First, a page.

Class Description

Interested in the world of fashion? Even if you're not an aspiring fashion designer, you’ll enjoy this class. Jay Calderin is the Director of Creative Marketing and an instructor at the School of Fashion Design. He is the author of three top-selling books on Fashion Design, and the founder and executive director of Boston Fashion Week. 

In Fashion Design: Start to Finish, Jay Calderin will get you started through hands-on demonstrations and step-by-step guidelines. 
Learn to navigate through the design process, from conceiving a garment to marketing it.

The various phases of fashion design will be covered, including:
  • research and mood boards, collections and trends
  • sketching, draping, pattern making, construction 
  • branding, marketing, and industry positioning
Fashion doesn’t have to be intimidating. This class is a beginners guide to the world of fashion design, led by an industry professional.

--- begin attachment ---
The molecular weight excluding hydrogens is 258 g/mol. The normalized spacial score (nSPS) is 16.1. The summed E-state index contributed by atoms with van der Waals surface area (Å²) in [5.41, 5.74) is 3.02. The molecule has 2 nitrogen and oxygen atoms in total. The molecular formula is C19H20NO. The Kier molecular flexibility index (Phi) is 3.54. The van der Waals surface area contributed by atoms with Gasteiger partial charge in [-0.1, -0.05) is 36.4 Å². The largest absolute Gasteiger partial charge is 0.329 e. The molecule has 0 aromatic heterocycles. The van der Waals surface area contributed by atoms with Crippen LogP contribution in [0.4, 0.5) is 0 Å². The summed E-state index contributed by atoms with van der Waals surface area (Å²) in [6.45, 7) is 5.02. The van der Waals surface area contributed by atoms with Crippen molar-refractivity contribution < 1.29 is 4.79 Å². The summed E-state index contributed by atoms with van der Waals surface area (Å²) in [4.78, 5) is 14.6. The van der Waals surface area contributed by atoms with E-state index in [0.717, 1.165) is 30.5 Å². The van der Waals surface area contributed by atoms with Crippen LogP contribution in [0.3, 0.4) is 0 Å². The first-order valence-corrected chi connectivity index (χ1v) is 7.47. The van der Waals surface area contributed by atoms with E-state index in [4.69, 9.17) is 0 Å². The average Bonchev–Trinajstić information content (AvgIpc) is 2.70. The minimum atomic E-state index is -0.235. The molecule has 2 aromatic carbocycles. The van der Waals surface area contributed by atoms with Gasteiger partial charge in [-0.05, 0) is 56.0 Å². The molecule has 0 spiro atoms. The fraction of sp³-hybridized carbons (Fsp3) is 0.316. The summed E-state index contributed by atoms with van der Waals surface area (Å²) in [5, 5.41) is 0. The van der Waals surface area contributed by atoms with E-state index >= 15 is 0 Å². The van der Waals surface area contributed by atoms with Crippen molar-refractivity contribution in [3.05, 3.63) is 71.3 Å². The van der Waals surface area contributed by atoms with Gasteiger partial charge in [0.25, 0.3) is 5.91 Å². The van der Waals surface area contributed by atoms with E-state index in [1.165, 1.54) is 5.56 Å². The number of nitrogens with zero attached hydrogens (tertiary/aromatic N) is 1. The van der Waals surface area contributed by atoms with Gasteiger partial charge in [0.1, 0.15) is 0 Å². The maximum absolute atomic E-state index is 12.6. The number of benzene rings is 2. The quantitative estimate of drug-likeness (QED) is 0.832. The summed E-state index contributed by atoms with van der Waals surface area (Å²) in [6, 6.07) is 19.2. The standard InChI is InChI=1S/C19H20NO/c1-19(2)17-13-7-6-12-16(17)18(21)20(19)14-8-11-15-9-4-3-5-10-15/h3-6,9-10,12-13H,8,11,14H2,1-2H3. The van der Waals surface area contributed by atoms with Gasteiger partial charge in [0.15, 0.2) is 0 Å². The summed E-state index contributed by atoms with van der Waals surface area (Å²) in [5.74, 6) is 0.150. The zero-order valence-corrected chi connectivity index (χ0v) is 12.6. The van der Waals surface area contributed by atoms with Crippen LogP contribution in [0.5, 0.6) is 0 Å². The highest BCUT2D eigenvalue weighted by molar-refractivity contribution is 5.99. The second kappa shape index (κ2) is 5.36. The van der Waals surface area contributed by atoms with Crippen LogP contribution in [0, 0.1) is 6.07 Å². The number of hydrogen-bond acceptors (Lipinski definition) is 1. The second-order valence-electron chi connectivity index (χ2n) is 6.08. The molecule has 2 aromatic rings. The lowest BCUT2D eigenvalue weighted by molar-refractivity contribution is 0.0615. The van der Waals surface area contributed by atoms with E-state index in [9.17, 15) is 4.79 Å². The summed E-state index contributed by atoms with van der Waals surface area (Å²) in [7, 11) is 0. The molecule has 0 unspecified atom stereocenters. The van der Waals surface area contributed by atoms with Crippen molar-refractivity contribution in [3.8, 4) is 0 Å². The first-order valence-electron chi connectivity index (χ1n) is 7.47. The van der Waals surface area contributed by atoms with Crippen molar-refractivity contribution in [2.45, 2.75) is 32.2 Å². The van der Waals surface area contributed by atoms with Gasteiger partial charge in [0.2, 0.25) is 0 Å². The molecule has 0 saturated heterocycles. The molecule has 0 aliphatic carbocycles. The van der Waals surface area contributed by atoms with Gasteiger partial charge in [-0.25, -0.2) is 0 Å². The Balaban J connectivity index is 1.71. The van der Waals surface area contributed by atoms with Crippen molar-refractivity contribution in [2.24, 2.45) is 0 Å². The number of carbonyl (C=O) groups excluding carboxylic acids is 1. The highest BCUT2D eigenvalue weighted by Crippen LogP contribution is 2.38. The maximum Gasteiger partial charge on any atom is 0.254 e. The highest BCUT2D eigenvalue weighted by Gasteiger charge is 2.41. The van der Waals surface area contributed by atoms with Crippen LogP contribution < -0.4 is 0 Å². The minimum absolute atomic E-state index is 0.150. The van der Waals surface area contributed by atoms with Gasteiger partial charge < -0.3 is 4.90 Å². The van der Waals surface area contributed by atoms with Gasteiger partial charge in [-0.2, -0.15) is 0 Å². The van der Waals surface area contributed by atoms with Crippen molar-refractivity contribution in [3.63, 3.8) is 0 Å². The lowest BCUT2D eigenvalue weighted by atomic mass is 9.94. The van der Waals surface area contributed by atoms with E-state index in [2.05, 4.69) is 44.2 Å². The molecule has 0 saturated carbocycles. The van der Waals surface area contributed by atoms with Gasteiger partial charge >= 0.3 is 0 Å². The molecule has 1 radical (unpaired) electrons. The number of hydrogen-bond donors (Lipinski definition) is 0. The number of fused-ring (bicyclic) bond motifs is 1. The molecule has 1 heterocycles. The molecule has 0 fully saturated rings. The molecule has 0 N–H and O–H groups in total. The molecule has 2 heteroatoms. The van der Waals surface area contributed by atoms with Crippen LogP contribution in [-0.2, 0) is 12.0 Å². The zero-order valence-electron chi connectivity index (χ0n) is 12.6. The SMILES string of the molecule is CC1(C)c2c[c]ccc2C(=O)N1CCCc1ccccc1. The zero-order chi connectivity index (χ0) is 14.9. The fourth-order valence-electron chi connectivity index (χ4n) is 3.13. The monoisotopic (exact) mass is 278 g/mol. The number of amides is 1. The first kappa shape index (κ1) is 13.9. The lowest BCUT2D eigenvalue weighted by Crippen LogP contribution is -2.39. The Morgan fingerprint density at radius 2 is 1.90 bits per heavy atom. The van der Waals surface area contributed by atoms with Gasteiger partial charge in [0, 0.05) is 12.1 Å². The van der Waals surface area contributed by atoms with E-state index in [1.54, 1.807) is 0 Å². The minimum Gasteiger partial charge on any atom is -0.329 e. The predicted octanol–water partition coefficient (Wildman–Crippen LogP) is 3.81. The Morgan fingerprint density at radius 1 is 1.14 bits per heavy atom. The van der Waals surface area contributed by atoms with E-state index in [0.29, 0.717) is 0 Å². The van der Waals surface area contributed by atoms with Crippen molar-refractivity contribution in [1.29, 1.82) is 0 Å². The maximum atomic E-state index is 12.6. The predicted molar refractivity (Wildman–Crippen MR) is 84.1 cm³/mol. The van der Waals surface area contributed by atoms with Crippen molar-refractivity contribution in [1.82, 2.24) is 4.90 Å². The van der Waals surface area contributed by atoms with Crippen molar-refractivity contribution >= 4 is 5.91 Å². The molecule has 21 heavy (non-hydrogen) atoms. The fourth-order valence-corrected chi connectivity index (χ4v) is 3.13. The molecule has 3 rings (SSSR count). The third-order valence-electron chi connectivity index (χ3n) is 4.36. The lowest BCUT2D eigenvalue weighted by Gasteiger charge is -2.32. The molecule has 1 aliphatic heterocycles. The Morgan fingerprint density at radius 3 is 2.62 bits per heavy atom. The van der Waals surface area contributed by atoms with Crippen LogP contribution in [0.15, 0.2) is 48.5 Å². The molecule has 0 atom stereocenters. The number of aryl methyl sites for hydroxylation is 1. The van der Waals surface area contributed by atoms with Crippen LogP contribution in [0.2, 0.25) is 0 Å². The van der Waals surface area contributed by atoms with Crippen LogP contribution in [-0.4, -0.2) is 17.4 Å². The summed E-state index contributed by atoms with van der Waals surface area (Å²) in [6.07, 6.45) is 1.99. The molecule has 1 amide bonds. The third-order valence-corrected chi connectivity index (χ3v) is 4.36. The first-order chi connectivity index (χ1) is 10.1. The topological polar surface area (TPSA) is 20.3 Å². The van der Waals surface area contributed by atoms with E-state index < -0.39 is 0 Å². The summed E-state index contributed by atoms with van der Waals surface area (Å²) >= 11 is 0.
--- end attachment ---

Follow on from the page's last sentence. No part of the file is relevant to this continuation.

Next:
1Intro to Fashion Design Inspiration: Where to Begin 2Why Create a Moodboard? 3Student Mood Boards 4Fashion Inspiration Resources 5Learn from the Masters of Fashion 6Explore New Fashion Frontiers 7Why Narrow Your Focus? 8Find a Fashion Specialty 9Craft a Collection 10Learn to Edit 1Intro to Making Fashion: Draw, Draft and Sew 2Why Start with a Sketch? 3Drawing: Draw Your Muse 4Drawing: Sketch a Figure and Define a Silhouette 5Drawing: Render Color 6Drawing: Add Texture, Patterns, and Details 7Pattern Draping: Working with Muslin 8Pattern Draping: Drape a Basic Form 9Pattern Draping: Drape Folds 10Pattern Draping: Experiment with Style Lines 11Pattern Flat: Create and True a Pattern 12Draping and Patterning Recap 13Constructing Clothes: Put it Together 14Constructing Clothes: Make it Special and Finish Well 1Intro to Fashion Marketing and Branding 2Explore Your Audience 3Display, Data and Design 4Share Your Work 5Find Your Following 6Inform Your Brand 7Build Your Business Model 8Why Tell Your Fashion Story? 9Establish Relationships 10Be Ready for Change 1Intro to Produce a Fashion Show 2The Fashion Show: Why? When? How? 3Pre-Show: Develop a Fashion Show Concept 4Pre-Show: Build a Team 5Pre-Show: Create a Timeline and Checklist 6Day of Show: Backstage Strategy 7Show: Working with Front of House 8Show: Scheduling Run of Show 9Show: Breaking Down the Event 10Post-Show: Increasing Your Audience 11Post-Show: PR for Fashion Shows 12Post-Show: Dealing with Downtime 13Fashion Design: Start to Finish - Wrap Up